MENASCHE: I kinda knew that all along. I’ve always believed that we become adults at the precise moment when we discover our own mortality. You could be five years old, but the second you realize you’re going to die, childhood is over.

HUB: By your own definition, at what age did you become an adult?

MENASCHE: Probably when my grandmother died. That was the first death in my life.  I was eleven years old, and it threw me.  Watching it happen in the hospital…and it’s been horrifying to me to think that I might die that way, just withering away in a hospital bed.  That was a big reason that I went on the trip.  I had to quit all treatment, I came off of chemotherapy and everything else and travelled across the country, alone, in the winter, while newly blinded and crippled.  A lot of people told me that they thought I was going to get myself killed, but that was really the one guarantee that I had.  When you’re given a diagnosis like mine, you get a sense of fearlessness.  What’s the worse that can happen?  The inevitable?  So I saw it as going out on my own terms, doing what I loved, what I wanted to do.  Spending time with my students, seeing things that I’d never seen before.  In a sense, I traded quantity of life for quality of life.

HUB: About one of your health challenges during your trip, you wrote “I think I tried not to think about it at all.  It was incomprehensible.  All I knew was that I wanted to get back to work, that my kids needed me and I needed them.”  Did you need them more, or did they need you more?

MENASCHE: WOW.  (Pause)  I know for a fact how badly I needed them.  I can only imagine that they needed me.  And I think to paraphrase Neitzsche, “A person with a “why” to live can always figure out a “how”.   For me, my kids were my “why”.  They were the reason I suffered through chemo with the daily nausea, the radiation treatments and everything else.  They were the light at the other end of it.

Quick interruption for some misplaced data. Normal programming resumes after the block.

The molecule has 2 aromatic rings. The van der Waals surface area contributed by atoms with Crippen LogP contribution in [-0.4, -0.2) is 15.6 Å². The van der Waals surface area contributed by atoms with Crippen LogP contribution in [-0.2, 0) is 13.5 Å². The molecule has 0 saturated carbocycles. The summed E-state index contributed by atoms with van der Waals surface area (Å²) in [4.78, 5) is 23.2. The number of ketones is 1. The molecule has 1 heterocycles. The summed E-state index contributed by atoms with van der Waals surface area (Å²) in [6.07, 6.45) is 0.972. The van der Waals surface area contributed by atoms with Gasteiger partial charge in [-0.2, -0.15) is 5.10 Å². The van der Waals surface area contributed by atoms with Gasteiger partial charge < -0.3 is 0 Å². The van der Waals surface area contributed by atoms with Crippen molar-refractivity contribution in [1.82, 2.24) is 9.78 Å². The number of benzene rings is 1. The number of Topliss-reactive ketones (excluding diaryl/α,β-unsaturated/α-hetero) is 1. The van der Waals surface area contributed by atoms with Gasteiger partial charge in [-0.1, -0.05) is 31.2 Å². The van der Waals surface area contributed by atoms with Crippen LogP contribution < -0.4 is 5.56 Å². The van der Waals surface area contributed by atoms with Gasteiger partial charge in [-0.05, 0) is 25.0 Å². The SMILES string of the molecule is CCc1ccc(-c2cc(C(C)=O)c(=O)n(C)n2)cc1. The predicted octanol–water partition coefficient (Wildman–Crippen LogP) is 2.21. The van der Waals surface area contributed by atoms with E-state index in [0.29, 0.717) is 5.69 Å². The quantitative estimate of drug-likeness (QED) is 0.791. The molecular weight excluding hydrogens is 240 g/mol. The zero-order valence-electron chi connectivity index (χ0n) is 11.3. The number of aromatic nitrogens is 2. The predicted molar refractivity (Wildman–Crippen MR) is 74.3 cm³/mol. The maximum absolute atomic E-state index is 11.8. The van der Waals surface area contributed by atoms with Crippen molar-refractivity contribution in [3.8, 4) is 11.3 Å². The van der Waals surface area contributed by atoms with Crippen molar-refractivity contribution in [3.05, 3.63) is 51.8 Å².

HUB: You included many passages in your book from your former students.  Reading those sections told me that the David Menashce you’ve presented isn’t a creation who’s trying to sell a book.  This is really who you are.  You love your students, and they love you.

MENASCHE: Without a doubt.  I don’t have children of my own, and teaching is the only career I’ve ever had, so pretty much everything I’ve ever put effort into came out in the classroom.  All of my life experiences, everything I’d read…my mission became making my life worth living, and to pass on the lessons I’d learned along the way.  I really believe that having something that you truly believe in, something that you’re willing to live or die for, is what carries us all through.

HUB: Did you begin your trip to see whether you’d made a difference, or did you begin the trip to try to recapture your lost memory…OR was it for a reason that I haven’t thought about yet?

MENASCHE: Well, yes it was both of those things AND to document my life’s journey.  I’d already lost so much of my memory.  I didn’t want to lose my memory of my students, so I set out to document it.

HUB: In addition to your “priority list” assignment for your students, you write about another assignment, “the spiral”, that according to you went viral on campus, with kids drawing spirals in their notebooks and all over campus.  Did you face any animosity or jealousy from other faculty members that weren’t connecting with students the way you were?

MENASCHE: Well, in short, yes.  But for every colleague I had who seemed resistant, I had many more who were supportive and wanted to work collaboratively with me.  Many asked for advice about how I’d structured my lessons, and we worked together for the benefit of the kids.  It was a wonderful collaboration.